Lining up their horses, the riders sat gawking at nature’s water show half a football field away. Far above their heads, the falls flooded over a table of rocks arrayed on both sides by the greenest trees Skye had ever seen.

       The water thundered as it crashed down over more layers of rocks, tumbling, tumbling, until it splashed onto large boulders level with the riders. There, billows of white foam faded into ripples that quickly smoothed into a serene pool as clear as glass.

      A rainbow arched in a stream of sunlight. Off to one side the pool overflowed,  forming the gushing stream that had found its way down the mountain to form Lackawanna Lake. Fed by the falls, a steady breeze and fine mist saturated the cool air around the riders, welcoming them to the secret and special place.

                                 From SUMMER CAMP ADVENTURE, Zonderkidz, 2009

                                                    (Keystone Stables Series Book 4)

 Sample Two

 Sample of Telling – another scene below from one of my books. I’ve rewritten the published paragraph here poorly in the “telling” mode. From THE SECRET OF WOLF CANYON, the paragraph describes the scene from Woody’s, the main character’s, viewpoint when she arrives at the summer sleuth camp, pulls into the mock “canteen” in the western town in a van with five other kids, and meets some of the other campers unexpectedly:

            Woody looked at the canteen when the door flew open. It hit the building hard. A small group of boys came running out who were very excited. They ran across the porch and down the steps. Mixed in with the boys were three men who were yelling for the boys to stop. The tallest man held on to his hat because he was afraid it was going to topple off his head.

 Sample of Showing -this same scene written in its published form:

         The canteen door flew open with hurricane force and smacked against the building. Out barreled a small group of boys bubbling with unbridled excitement. With no immediate plan to stop, they rushed across the porch and stampeded down the steps. Caught in the whirlwind were three helpless men spinning like tops and yelling for the boys to stop. The tallest man was trying desperately to keep his bobbling black Stetson in place.

                                    From THE SECRET OF WOLF CANYON, Sonfire Media, 2010

 * Note how I included descriptive words and phrases that set the tone or mood of a “western” scene.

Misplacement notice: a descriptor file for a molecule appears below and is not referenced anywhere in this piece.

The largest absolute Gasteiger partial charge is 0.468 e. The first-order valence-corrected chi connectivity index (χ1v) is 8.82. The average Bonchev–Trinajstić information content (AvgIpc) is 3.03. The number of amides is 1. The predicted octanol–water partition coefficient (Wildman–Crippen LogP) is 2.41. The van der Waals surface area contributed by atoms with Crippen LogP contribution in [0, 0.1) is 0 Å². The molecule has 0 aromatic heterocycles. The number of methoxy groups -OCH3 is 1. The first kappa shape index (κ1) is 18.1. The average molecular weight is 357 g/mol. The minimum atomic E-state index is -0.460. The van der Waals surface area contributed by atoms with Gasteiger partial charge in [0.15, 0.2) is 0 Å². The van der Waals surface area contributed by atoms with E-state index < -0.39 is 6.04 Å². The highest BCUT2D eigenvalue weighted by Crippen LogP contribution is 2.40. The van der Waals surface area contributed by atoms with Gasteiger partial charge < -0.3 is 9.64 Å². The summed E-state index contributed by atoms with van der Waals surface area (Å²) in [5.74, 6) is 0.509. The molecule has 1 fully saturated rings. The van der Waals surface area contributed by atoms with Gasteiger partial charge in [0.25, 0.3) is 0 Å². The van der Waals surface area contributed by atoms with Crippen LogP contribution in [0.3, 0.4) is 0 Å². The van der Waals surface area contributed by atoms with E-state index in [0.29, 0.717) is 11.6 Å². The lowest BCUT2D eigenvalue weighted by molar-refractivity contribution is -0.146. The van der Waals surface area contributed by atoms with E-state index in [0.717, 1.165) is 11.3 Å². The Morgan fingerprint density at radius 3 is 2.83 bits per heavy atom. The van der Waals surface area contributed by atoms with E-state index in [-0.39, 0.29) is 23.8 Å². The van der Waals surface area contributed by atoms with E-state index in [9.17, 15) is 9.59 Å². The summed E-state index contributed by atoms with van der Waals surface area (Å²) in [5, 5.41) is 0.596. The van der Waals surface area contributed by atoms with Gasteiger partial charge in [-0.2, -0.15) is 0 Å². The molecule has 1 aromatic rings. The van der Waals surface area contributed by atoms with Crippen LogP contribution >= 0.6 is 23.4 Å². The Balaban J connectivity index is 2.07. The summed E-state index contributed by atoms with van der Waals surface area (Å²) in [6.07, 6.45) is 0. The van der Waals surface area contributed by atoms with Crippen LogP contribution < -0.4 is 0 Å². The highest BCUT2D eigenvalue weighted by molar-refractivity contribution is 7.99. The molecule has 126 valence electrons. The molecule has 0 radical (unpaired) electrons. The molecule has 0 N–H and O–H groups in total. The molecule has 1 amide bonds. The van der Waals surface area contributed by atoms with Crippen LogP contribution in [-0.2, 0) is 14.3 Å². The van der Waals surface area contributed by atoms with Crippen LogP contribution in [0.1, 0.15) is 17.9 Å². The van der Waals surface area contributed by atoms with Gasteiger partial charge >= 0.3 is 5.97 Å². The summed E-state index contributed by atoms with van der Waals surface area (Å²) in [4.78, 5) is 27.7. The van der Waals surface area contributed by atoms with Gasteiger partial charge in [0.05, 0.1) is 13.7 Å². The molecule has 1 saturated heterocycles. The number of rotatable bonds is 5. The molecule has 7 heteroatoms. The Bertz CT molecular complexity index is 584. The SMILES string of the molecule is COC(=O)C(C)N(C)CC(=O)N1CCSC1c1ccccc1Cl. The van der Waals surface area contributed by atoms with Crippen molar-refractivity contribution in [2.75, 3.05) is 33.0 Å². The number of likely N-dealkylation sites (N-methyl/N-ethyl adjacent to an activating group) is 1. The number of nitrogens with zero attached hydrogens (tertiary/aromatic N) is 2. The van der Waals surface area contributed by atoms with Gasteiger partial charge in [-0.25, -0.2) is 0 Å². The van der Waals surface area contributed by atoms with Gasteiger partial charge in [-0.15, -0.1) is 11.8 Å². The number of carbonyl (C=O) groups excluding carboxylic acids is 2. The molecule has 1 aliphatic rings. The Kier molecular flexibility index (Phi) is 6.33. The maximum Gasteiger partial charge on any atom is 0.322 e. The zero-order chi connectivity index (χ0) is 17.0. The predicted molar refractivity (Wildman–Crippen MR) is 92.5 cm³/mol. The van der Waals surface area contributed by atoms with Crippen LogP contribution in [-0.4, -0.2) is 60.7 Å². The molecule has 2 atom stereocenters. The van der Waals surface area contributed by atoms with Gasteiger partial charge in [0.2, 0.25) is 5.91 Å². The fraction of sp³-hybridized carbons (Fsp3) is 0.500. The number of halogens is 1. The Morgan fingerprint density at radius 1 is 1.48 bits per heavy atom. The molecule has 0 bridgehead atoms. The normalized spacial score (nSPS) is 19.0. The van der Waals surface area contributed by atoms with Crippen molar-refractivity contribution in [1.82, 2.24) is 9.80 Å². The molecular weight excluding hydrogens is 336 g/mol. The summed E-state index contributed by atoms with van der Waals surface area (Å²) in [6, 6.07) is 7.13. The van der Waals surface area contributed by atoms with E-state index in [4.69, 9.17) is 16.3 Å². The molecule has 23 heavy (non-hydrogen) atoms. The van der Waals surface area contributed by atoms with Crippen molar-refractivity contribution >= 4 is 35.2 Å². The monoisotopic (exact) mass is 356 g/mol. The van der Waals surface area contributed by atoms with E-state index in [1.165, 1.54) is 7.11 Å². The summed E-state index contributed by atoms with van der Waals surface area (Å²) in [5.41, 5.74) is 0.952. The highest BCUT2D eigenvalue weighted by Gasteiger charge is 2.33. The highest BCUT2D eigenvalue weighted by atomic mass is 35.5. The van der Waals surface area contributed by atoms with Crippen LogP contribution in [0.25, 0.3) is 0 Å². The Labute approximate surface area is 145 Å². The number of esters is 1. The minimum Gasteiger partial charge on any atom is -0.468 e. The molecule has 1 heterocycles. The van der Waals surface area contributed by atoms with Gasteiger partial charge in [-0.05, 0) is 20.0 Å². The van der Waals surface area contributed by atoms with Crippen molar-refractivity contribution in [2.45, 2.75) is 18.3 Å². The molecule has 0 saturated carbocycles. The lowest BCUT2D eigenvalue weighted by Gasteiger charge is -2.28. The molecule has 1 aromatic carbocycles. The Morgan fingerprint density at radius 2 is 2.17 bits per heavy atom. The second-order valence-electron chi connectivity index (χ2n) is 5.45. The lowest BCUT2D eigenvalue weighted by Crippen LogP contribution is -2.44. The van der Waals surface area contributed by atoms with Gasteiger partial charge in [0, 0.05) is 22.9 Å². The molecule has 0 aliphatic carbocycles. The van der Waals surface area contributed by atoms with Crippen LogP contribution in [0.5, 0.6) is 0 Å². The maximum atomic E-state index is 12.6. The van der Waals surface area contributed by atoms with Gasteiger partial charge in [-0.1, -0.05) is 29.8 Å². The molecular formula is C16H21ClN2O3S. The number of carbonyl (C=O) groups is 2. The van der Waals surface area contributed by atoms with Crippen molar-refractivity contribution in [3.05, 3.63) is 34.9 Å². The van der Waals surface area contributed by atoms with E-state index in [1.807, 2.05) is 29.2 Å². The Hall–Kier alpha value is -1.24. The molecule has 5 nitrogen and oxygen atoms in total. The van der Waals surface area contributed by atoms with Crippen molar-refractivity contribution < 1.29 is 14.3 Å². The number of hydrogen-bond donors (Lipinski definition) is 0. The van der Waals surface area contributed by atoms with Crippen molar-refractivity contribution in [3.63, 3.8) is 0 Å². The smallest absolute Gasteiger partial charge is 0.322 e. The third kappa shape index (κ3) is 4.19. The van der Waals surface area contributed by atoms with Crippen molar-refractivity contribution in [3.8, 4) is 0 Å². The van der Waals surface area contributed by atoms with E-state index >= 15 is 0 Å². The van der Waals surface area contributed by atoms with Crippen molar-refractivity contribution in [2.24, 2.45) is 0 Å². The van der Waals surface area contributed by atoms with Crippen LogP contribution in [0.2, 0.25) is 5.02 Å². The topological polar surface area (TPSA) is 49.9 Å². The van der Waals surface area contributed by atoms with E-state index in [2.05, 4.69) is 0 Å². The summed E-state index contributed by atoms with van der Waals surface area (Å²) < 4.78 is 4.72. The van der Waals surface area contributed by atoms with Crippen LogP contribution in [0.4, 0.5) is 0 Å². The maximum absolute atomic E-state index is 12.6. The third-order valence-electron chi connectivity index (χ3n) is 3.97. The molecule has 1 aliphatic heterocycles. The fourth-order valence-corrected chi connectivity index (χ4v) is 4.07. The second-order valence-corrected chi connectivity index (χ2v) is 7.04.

So, there we have two samples of “telling” versus “showing.”

 Take a good look at your narration when you use no dialogue. What can you do to draw your reader right into the scene? Details, details, details. Clever wording of the action. And how about a little humor once in a while?

 Next time, we’ll discuss another phrase you’ve probably heard so many times you just tune it out whenever it comes across your path anymore: “Don’t preach!”





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Stiff Unnatural Dialogue Vs. Natural Dialogue

Whether you’re working on fiction or nonfiction, one of the techniques you need to master is how to write dialogue that flows and sounds “natural.” In other words, do YOUR words read as if your reader is eavesdropping on a conversation that he’d hear anyplace in his own world?

It’s very important for a writer to get to know his/her characters for this exact reason. People talk differently! WOW! What  a revelation. By now, if you’ve been writing for any length of time, you’ve (hopefully) studied language patterns and colloquialisms and you’ve analyzed the difference in children’s, teens’, and adults’ speech.

 Because I have been published mostly in the juvenile fiction genre, my examples will be from such. But the “talking points” are basically the same for all dialogue, whether for kids or us grown ups.

 First, I’ll give you a sample of “stiff” dialogue, followed by that which flows and sounds just like “real” folks speaking. Watch for the Leave it to Beaver Syndrome to rear its ugly head in the first samples, as well:

  Stiff: (Two young boys discussing eagle feathers)


  “Titus, you cannot buy an eagle feather,” Tim said.

   “Tim, why can’t I?” asked Titus. “Are they too expensive?”

   “No, Titus,” Tim answered. “Buying an eagle feather is against the law.”

   “Tim, is it because eagles are almost extinct?” Titus asked.

    “Titus, that is correct,” Tim answered. “The only people who can own an eagle feathers are Indians.”


(Brother! What kid says, “That is correct”? And why not use contractions? We use them all the time in our speech.)



        “Sorry, old pal,” said Timothy, patting (Titus) on the shoulder. “There’s no way you can buy an eagle feather.”

        “Why?” asked Titus. “Too expensive?”

        “No,” said Timothy. “It’s against the law.”

        “What? You mean because eagles are an endangered species?”

        “Bingo,” Timothy replied. “The only people who can own eagle feathers are Indians.”



By Elspeth Campbell Murphy, Bethany House, 1995, pp.16-17)